One of the many things I love about Shakespeare’s plays is their timelessness. The fact that we’re not only still performing them over 400 years later, but finding new and exciting ways to adapt the same texts, is nothing short of incredible. The Wyrd Sisters’ production of Much Ado About Nothing is one of these exciting new interpretations. The company, formed in 2013, produce plays with a gender-bending twist, and make their casting decisions based on how well the personality of the actor matches with the character, regardless of whether they’re male or female.
The result, in the case of Much Ado About Nothing, is refreshing and surprising, offering a wealth of new possibilities and avenues to explore within Shakespeare’s text. Don Pedro’s decision to disguise himself as his friend becomes a lot funnier once you know Claudio is now Claudia, for instance. And I loved the decision to place a matriarch – Leonata, rather than Leonato – at the centre of the action. It does take a minute or two to figure out who everyone is, if you know the original story well; but at the same time, it’s almost unnecessary to do that, because this could easily be a whole new play. You can go in knowing nothing, and still have a great time.
This production, directed by Joanna Freeman, transfers the action of Much Ado from Italy to Somerset, as Don Pedro and his troops arrive home from the war (in Iraq, we’re informed by the programme), and head for Leonata’s house. As unlikely as this new location may sound, it really works; with the stage bathed in a warm yellow glow, you can easily believe yourself into the sun-kissed orchards of Messina. All that’s missing is a glass of cider for every audience member.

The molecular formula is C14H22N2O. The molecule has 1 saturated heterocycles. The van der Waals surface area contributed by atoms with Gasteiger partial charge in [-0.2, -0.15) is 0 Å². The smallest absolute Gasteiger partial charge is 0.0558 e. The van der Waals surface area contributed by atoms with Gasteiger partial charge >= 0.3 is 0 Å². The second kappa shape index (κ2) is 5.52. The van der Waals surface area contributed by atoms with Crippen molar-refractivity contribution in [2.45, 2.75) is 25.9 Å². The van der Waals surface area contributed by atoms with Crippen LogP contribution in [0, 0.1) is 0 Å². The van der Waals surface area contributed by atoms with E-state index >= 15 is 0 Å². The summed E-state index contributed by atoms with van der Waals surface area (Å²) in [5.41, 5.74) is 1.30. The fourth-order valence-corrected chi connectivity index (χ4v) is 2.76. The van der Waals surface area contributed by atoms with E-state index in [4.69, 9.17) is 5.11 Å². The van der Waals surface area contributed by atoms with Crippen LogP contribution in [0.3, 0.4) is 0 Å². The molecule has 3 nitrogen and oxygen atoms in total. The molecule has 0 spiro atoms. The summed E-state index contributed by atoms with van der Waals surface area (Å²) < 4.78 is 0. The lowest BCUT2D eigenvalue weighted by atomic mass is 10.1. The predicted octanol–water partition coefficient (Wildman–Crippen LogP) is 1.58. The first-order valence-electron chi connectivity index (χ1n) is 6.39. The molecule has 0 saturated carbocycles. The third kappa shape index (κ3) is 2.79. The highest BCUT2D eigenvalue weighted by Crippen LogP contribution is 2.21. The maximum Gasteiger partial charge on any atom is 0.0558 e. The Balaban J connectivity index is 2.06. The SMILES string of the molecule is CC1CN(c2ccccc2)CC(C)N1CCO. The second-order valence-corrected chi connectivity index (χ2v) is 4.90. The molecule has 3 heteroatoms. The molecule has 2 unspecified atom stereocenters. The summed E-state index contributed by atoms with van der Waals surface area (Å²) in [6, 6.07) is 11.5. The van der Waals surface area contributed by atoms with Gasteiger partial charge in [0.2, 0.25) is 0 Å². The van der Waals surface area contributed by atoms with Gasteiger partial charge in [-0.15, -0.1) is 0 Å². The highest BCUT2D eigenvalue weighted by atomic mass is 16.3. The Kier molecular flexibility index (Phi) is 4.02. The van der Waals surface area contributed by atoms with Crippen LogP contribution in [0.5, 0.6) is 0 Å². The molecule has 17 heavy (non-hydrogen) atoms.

Unsurprisingly in a comedy that’s all about pranks and misunderstandings, there’s an air of mischief and fun throughout the play. The characters have come to Leonata’s to party, and the cast seem to be doing exactly that, and having the time of their lives. This relaxed atmosphere is further enhanced by the addition of folk music, from the beautiful violin solo performed by musical director Tom Newell before the play begins, to the energetic cast singalong at its conclusion that means you can’t help but leave the theatre with a smile on your face.
In an excellent cast, it’s hard to choose any standout performances. Michael Bagwell’s Benedick and Charlie Ryall’s Beatrice have fantastic chemistry, and deliver some of the funniest moments as they fight their ‘merry war’. Freya Alderson and Nathalie Barclay, as Claudia and Hero, make an adorable couple, and Wendy Morgan is hilarious as the incompetent Dogberry, but with moments of vulnerability that show how badly she wants to succeed.
Much Ado About Nothing is a joyous romp, full of mischief and music. The Wyrd Sisters have breathed new life into a well-known story, and created a party atmosphere that’s hard to resist, while remaining true to Shakespeare’s original. I’ll definitely be keeping an eye on this theatre company, whose first production was a predominantly female Macbeth, in which only the witches were played by men. I can’t wait to see what they do next.
Review by Liz Dyer
Illuminate Presents: Much Ado About Nothing
Fresh off their sell-out run of Macbeth, Wyrd Sisters are back with Shakespeare’s classic comedy Much Ado About Nothing, brought vividly to life in partnership with Illuminate Festival.
Re-envisioned as a modern folk tale, complete with live music and occasional gender bending, Wyrd Sisters’ Much Ado About Nothing brings all the classic comedy and drama of the original – exploring trust, friendship and loyalty – as well as welcoming you into a fresh and folky vision of Mesina; atmospheric, good spirited and always slightly ‘Wyrd’…
Much Ado About Nothing
Wed 29 Apr – Sat 2 May, 7.45pm (Thu & Sat mat, 2.45pm)
Sunday 3rd May 2015